Members of the House Judiciary Committee, who will be discussing legislation today to increase the financial accountability of North Carolina’s charter schools, might want to revisit what happened to the students of a recently shuttered school in Columbus County.
As WECT-TV reported last week, SEGS Academy in Delco, NC gave parents just two days notice this month before closing its doors. That sent many students back to their public school district, without any funding:
“We don’t have very much time to find out where they are, what they need and how we can make the very most of the last few days of this school year,” Hedrick said.
Because the former SEGS students are transferring so late, Columbus County Schools won’t get any state money for educating them through the end of the school year, according to Superintendent Alan Faulk.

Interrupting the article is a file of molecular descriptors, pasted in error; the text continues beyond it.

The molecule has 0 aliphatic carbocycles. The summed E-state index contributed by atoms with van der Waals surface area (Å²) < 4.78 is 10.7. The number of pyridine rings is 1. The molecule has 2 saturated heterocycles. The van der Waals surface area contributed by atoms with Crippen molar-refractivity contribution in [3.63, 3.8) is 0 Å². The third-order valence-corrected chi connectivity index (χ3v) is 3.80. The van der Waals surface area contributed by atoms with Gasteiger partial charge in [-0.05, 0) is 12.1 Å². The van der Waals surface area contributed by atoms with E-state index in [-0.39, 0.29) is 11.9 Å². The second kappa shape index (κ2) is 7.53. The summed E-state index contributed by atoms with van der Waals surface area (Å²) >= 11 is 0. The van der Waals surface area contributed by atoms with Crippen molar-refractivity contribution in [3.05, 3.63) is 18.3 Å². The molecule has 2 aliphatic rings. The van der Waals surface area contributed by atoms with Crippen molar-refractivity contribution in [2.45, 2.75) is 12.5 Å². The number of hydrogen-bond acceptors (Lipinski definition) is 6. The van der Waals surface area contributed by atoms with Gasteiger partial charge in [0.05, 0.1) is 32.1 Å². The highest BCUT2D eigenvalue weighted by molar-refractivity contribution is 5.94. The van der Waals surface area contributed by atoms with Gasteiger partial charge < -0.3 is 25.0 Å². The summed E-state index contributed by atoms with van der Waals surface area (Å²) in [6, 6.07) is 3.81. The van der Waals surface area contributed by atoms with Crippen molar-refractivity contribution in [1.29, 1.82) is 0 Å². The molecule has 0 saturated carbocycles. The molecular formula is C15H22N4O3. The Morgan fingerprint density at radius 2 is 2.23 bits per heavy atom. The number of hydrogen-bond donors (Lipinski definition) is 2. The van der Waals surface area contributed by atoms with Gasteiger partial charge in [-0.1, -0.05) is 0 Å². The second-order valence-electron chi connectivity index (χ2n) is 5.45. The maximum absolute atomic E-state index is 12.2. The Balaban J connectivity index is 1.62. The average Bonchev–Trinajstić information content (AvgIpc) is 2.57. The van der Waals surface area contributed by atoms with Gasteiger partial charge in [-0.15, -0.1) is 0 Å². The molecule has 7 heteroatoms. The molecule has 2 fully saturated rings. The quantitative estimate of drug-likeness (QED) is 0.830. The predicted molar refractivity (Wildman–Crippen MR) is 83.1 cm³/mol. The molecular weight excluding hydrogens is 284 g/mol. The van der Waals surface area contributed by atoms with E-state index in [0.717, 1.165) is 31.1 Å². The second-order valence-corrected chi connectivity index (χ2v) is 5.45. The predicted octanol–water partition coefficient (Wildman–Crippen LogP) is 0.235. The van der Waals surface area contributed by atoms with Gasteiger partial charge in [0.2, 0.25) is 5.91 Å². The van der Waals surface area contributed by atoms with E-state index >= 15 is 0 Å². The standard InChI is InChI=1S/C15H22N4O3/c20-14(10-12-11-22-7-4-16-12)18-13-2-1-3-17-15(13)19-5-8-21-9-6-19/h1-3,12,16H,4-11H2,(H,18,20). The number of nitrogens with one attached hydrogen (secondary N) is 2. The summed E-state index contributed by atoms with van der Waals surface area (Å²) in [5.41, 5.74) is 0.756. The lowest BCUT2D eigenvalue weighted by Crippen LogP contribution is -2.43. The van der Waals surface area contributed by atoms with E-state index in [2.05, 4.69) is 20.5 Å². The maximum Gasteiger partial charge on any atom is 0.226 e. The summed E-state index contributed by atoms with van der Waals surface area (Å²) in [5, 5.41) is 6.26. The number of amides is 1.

“We’re going to teach them no matter what. It would have been nice had some funding come with them, but there is no funding and that’s not going to affect the way that we teach the children,” Faulk said. “We’re helping out in a situation that went bad, and we’ll do everything we can to help the students.”
Faulk said Tuesday his schools had enrolled approximately 25 former SEGS students, but he expected more to follow because 61 students who live in Columbus County’s district attended the charter school in March.”
House Bill 96, up for consideration this afternoon in Judiciary I, would addresses debt collection from personally liable individuals following the dissolution of a charter school.
The bill would also require the Department of Public Instruction’s Office of Charter Schools to maintain a database of individuals with the authority to expend funds on behalf of charter schools.
A favorable vote today and the bill will head to Regulatory Reform.
You can read more about SEGS’ recent decision to voluntarily close its doors here.